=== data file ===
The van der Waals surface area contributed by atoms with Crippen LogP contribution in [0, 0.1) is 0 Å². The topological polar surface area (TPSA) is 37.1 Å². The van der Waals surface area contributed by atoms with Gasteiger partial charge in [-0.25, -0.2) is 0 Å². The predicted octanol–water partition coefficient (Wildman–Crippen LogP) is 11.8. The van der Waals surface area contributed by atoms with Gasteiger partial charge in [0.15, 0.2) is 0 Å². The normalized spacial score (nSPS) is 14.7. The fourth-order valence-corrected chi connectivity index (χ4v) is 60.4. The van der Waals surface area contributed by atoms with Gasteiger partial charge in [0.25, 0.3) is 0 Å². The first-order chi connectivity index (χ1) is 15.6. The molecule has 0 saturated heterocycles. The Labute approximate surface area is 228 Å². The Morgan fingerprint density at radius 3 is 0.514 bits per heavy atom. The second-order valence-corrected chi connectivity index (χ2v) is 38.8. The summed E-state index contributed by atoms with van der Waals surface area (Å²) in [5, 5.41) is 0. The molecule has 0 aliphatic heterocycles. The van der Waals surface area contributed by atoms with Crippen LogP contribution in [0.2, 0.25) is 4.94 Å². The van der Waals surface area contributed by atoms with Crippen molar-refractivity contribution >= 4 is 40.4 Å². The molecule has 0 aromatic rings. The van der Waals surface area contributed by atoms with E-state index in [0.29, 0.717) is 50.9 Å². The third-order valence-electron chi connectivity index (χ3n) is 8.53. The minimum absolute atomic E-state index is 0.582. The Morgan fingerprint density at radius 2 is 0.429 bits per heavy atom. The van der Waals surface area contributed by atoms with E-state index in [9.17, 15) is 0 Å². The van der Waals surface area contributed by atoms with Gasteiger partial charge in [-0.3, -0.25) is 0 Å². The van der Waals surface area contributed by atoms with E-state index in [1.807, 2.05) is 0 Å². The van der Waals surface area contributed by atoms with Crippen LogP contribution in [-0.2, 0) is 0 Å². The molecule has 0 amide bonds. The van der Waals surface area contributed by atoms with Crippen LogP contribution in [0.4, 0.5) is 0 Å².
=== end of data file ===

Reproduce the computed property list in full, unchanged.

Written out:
The van der Waals surface area contributed by atoms with Crippen LogP contribution in [0, 0.1) is 0 Å². The topological polar surface area (TPSA) is 37.1 Å². The van der Waals surface area contributed by atoms with Gasteiger partial charge in [-0.25, -0.2) is 0 Å². The predicted octanol–water partition coefficient (Wildman–Crippen LogP) is 11.8. The van der Waals surface area contributed by atoms with Gasteiger partial charge in [0.15, 0.2) is 0 Å². The normalized spacial score (nSPS) is 14.7. The fourth-order valence-corrected chi connectivity index (χ4v) is 60.4. The van der Waals surface area contributed by atoms with Gasteiger partial charge in [0.25, 0.3) is 0 Å². The first-order chi connectivity index (χ1) is 15.6. The molecule has 0 saturated heterocycles. The Labute approximate surface area is 228 Å². The Morgan fingerprint density at radius 3 is 0.514 bits per heavy atom. The second-order valence-corrected chi connectivity index (χ2v) is 38.8. The summed E-state index contributed by atoms with van der Waals surface area (Å²) in [5, 5.41) is 0. The molecule has 0 aliphatic heterocycles. The van der Waals surface area contributed by atoms with Crippen LogP contribution in [0.2, 0.25) is 4.94 Å². The van der Waals surface area contributed by atoms with Crippen molar-refractivity contribution >= 4 is 40.4 Å². The molecule has 0 aromatic rings. The van der Waals surface area contributed by atoms with E-state index in [0.29, 0.717) is 50.9 Å². The third-order valence-electron chi connectivity index (χ3n) is 8.53. The minimum absolute atomic E-state index is 0.582. The Morgan fingerprint density at radius 2 is 0.429 bits per heavy atom. The van der Waals surface area contributed by atoms with E-state index in [9.17, 15) is 0 Å². The van der Waals surface area contributed by atoms with Gasteiger partial charge in [-0.3, -0.25) is 0 Å². The van der Waals surface area contributed by atoms with E-state index in [1.807, 2.05) is 0 Å². The van der Waals surface area contributed by atoms with Crippen LogP contribution in [-0.2, 0) is 0 Å². The molecule has 0 amide bonds. The van der Waals surface area contributed by atoms with Crippen LogP contribution in [0.4, 0.5) is 0 Å².